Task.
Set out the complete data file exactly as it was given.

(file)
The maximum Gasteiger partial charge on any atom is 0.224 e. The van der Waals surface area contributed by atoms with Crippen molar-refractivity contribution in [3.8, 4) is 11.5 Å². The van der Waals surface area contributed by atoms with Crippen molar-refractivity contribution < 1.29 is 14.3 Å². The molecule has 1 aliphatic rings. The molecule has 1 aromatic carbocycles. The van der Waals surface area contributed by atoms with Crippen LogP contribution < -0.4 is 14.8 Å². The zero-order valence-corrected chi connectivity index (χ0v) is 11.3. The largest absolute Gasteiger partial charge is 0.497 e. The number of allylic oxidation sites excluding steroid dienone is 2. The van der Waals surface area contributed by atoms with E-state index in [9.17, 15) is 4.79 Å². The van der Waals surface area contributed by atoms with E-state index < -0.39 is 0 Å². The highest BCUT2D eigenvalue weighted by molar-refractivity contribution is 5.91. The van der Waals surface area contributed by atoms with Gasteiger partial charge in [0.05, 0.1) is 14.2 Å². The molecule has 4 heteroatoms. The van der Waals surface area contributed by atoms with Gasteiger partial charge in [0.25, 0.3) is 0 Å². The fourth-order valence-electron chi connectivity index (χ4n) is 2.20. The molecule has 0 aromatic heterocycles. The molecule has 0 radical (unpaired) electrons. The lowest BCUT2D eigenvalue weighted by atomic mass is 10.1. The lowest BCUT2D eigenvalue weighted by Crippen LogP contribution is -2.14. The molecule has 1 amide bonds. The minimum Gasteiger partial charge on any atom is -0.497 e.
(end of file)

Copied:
The maximum Gasteiger partial charge on any atom is 0.224 e. The van der Waals surface area contributed by atoms with Crippen molar-refractivity contribution in [3.8, 4) is 11.5 Å². The van der Waals surface area contributed by atoms with Crippen molar-refractivity contribution < 1.29 is 14.3 Å². The molecule has 1 aliphatic rings. The molecule has 1 aromatic carbocycles. The van der Waals surface area contributed by atoms with Crippen LogP contribution < -0.4 is 14.8 Å². The zero-order valence-corrected chi connectivity index (χ0v) is 11.3. The largest absolute Gasteiger partial charge is 0.497 e. The number of allylic oxidation sites excluding steroid dienone is 2. The van der Waals surface area contributed by atoms with E-state index in [9.17, 15) is 4.79 Å². The van der Waals surface area contributed by atoms with E-state index < -0.39 is 0 Å². The highest BCUT2D eigenvalue weighted by molar-refractivity contribution is 5.91. The van der Waals surface area contributed by atoms with Gasteiger partial charge in [0.05, 0.1) is 14.2 Å². The molecule has 4 heteroatoms. The van der Waals surface area contributed by atoms with Gasteiger partial charge in [0.25, 0.3) is 0 Å². The fourth-order valence-electron chi connectivity index (χ4n) is 2.20. The molecule has 0 aromatic heterocycles. The molecule has 0 radical (unpaired) electrons. The lowest BCUT2D eigenvalue weighted by atomic mass is 10.1. The lowest BCUT2D eigenvalue weighted by Crippen LogP contribution is -2.14. The molecule has 1 amide bonds. The minimum Gasteiger partial charge on any atom is -0.497 e.